Henri Guigonnat - A domestic cat grows to the size of a St. Bernard; the family nurse hides a huge bushy tail of her own beneath her petticoats

Henri Guigonnat, Daemon in Lithuania, Trans. by Barbara Wright (New Directions, 1985)

«Here is a book that is elegant, good-humored, innocent, perverse, poetic, funny, extravagant, and philosophic. Then appears the cat Daemon! Gentle reader, not a demon but manifestation of the spirit the ancients supposed presided over their most secret intentions.»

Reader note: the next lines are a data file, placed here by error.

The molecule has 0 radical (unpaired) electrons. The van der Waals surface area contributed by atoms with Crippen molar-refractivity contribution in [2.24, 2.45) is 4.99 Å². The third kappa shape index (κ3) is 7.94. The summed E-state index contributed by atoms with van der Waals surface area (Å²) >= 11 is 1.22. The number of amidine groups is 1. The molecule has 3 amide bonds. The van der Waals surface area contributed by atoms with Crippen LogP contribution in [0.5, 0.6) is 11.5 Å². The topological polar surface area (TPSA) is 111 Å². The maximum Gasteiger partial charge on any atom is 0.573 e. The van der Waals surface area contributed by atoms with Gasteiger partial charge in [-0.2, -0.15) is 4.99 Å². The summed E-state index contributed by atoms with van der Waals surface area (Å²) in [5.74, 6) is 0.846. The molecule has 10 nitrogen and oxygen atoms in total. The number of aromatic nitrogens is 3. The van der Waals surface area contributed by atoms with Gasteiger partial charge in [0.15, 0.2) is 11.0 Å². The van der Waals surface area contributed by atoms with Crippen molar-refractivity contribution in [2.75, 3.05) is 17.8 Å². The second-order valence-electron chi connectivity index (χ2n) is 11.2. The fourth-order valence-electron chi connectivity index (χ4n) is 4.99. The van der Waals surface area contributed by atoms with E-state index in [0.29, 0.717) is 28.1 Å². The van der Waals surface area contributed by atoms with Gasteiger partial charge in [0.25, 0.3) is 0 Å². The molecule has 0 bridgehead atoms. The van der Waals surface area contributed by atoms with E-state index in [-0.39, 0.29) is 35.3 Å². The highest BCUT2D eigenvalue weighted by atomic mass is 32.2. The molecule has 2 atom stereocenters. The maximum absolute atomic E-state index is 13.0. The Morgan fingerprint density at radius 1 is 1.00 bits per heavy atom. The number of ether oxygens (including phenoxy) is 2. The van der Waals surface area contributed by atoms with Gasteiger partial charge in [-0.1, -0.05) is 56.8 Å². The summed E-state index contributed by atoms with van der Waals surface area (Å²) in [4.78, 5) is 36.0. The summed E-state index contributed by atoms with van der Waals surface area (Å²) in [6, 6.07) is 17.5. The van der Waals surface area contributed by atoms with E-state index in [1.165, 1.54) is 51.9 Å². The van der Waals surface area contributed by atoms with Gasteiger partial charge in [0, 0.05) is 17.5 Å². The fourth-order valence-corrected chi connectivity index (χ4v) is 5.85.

«First published in 1974 in France, Daemon in Lithuania has all the elements of a particularly nasty nursery rhyme. A domestic cat grows to the size of a St. Bernard; the family nurse hides a huge bushy tail of her own beneath her petticoats; a kindly uncle not only sharpens his teeth into points, but occasionally sinks them into the neck of Max-Ulrich, the young boy who narrates the story. Max-Ulrich's home is a neo-Gothic castle in Lithuania (or at least he thinks it's Lithuania), where he is surrounded by his grandmother Casimira, grandfather Emeric, sister Kinga, and Daemon, the ''she-cat'' who came through an attic skylight and rules over the household with an iron paw while she grows to an astonishing size. There is a hint of political allegory in Daemon's power-mongering. She is blindly worshiped (literally - the entire family is myopic), and her admirers gradually take on her qualities. However, Henri Guigonnat seems less concerned with government than the perverse human psyche. The book's epigraph quotes Djuna Barnes, who says children ''like Red Riding Hood and the wolf in bed.'' Mr. Guigonnat includes plenty of similar sexual suggestions, a few rather grotesque. But his deadpan style is unbeatable, and it is well served by Barbara Wright's fluid translation and Erika Weihs's illustrations, which are appropriately reminiscent of Edward Gorey's. In the end, Max-Ulrich comes to regard all the strange goings-on as dreams that enrich our experience of ordinary life - a conclusion the reader is likely to draw too.» - Laurel Graeber

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